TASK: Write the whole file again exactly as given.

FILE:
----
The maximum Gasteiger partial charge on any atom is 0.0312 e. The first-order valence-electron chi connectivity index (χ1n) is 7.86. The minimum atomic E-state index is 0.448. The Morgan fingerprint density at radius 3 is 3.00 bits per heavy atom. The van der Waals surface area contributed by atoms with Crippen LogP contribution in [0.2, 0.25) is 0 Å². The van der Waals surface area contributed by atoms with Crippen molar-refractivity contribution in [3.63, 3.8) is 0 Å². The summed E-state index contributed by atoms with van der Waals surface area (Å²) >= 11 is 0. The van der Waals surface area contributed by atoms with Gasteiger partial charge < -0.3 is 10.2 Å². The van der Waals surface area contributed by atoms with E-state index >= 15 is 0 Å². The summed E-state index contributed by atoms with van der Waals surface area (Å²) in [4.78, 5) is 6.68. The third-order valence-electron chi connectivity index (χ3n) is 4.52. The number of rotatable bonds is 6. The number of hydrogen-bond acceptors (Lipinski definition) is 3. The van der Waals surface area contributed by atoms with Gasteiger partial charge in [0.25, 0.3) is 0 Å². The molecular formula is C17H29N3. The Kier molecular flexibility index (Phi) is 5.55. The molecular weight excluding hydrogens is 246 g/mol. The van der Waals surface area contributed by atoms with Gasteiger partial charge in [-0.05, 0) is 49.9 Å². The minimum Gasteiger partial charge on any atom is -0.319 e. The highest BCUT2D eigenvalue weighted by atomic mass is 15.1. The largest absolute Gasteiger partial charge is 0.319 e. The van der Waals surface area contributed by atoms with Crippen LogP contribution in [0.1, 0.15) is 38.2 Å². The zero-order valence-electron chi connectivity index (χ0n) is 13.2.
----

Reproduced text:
The maximum Gasteiger partial charge on any atom is 0.0312 e. The first-order valence-electron chi connectivity index (χ1n) is 7.86. The minimum atomic E-state index is 0.448. The Morgan fingerprint density at radius 3 is 3.00 bits per heavy atom. The van der Waals surface area contributed by atoms with Crippen LogP contribution in [0.2, 0.25) is 0 Å². The van der Waals surface area contributed by atoms with Crippen molar-refractivity contribution in [3.63, 3.8) is 0 Å². The summed E-state index contributed by atoms with van der Waals surface area (Å²) >= 11 is 0. The van der Waals surface area contributed by atoms with Gasteiger partial charge < -0.3 is 10.2 Å². The van der Waals surface area contributed by atoms with E-state index >= 15 is 0 Å². The summed E-state index contributed by atoms with van der Waals surface area (Å²) in [4.78, 5) is 6.68. The third-order valence-electron chi connectivity index (χ3n) is 4.52. The number of rotatable bonds is 6. The number of hydrogen-bond acceptors (Lipinski definition) is 3. The van der Waals surface area contributed by atoms with Gasteiger partial charge in [0.25, 0.3) is 0 Å². The molecular formula is C17H29N3. The Kier molecular flexibility index (Phi) is 5.55. The molecular weight excluding hydrogens is 246 g/mol. The van der Waals surface area contributed by atoms with Gasteiger partial charge in [-0.05, 0) is 49.9 Å². The minimum Gasteiger partial charge on any atom is -0.319 e. The highest BCUT2D eigenvalue weighted by atomic mass is 15.1. The largest absolute Gasteiger partial charge is 0.319 e. The van der Waals surface area contributed by atoms with Crippen LogP contribution in [0.1, 0.15) is 38.2 Å². The zero-order valence-electron chi connectivity index (χ0n) is 13.2.